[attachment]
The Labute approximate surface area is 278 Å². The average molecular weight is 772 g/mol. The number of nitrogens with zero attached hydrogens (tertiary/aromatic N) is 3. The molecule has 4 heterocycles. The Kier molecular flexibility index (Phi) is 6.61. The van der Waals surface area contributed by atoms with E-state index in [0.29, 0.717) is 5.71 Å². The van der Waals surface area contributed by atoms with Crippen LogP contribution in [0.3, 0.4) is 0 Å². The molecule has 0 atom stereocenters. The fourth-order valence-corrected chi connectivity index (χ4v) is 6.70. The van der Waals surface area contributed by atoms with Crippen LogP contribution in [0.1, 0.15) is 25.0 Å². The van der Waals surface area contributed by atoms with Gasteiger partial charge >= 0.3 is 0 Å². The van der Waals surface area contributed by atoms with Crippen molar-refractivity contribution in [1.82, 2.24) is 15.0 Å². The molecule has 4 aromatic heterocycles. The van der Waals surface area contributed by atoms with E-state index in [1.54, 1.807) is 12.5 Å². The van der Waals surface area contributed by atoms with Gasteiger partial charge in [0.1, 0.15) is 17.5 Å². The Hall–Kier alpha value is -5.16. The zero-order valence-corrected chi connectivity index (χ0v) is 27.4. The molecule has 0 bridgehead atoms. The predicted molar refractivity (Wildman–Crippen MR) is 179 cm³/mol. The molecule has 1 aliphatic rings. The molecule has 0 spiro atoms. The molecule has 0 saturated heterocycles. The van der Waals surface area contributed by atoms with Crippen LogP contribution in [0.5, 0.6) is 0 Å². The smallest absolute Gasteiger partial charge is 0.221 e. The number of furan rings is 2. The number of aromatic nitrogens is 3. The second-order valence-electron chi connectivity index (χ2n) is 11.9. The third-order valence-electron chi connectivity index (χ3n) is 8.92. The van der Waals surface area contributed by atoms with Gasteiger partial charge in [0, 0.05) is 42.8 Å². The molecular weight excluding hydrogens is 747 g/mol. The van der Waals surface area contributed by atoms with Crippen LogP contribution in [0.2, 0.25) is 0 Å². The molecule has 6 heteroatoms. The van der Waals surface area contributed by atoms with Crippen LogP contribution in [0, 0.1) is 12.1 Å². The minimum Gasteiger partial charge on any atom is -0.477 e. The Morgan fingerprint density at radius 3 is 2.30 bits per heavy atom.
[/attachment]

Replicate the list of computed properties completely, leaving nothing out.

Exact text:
The Labute approximate surface area is 278 Å². The average molecular weight is 772 g/mol. The number of nitrogens with zero attached hydrogens (tertiary/aromatic N) is 3. The molecule has 4 heterocycles. The Kier molecular flexibility index (Phi) is 6.61. The van der Waals surface area contributed by atoms with E-state index in [0.29, 0.717) is 5.71 Å². The van der Waals surface area contributed by atoms with Crippen LogP contribution in [0.3, 0.4) is 0 Å². The molecule has 0 atom stereocenters. The fourth-order valence-corrected chi connectivity index (χ4v) is 6.70. The van der Waals surface area contributed by atoms with Crippen LogP contribution in [0.1, 0.15) is 25.0 Å². The van der Waals surface area contributed by atoms with Gasteiger partial charge >= 0.3 is 0 Å². The van der Waals surface area contributed by atoms with Crippen molar-refractivity contribution in [1.82, 2.24) is 15.0 Å². The molecule has 4 aromatic heterocycles. The van der Waals surface area contributed by atoms with E-state index in [1.54, 1.807) is 12.5 Å². The van der Waals surface area contributed by atoms with Gasteiger partial charge in [0.1, 0.15) is 17.5 Å². The Hall–Kier alpha value is -5.16. The zero-order valence-corrected chi connectivity index (χ0v) is 27.4. The molecule has 0 bridgehead atoms. The predicted molar refractivity (Wildman–Crippen MR) is 179 cm³/mol. The molecule has 1 aliphatic rings. The molecule has 0 spiro atoms. The molecule has 0 saturated heterocycles. The van der Waals surface area contributed by atoms with Crippen LogP contribution in [0.5, 0.6) is 0 Å². The smallest absolute Gasteiger partial charge is 0.221 e. The number of furan rings is 2. The number of aromatic nitrogens is 3. The second-order valence-electron chi connectivity index (χ2n) is 11.9. The third-order valence-electron chi connectivity index (χ3n) is 8.92. The van der Waals surface area contributed by atoms with Gasteiger partial charge in [0, 0.05) is 42.8 Å². The molecular weight excluding hydrogens is 747 g/mol. The van der Waals surface area contributed by atoms with Crippen LogP contribution in [0.2, 0.25) is 0 Å². The molecule has 6 heteroatoms. The van der Waals surface area contributed by atoms with Crippen LogP contribution in [0, 0.1) is 12.1 Å². The minimum Gasteiger partial charge on any atom is -0.477 e. The Morgan fingerprint density at radius 3 is 2.30 bits per heavy atom.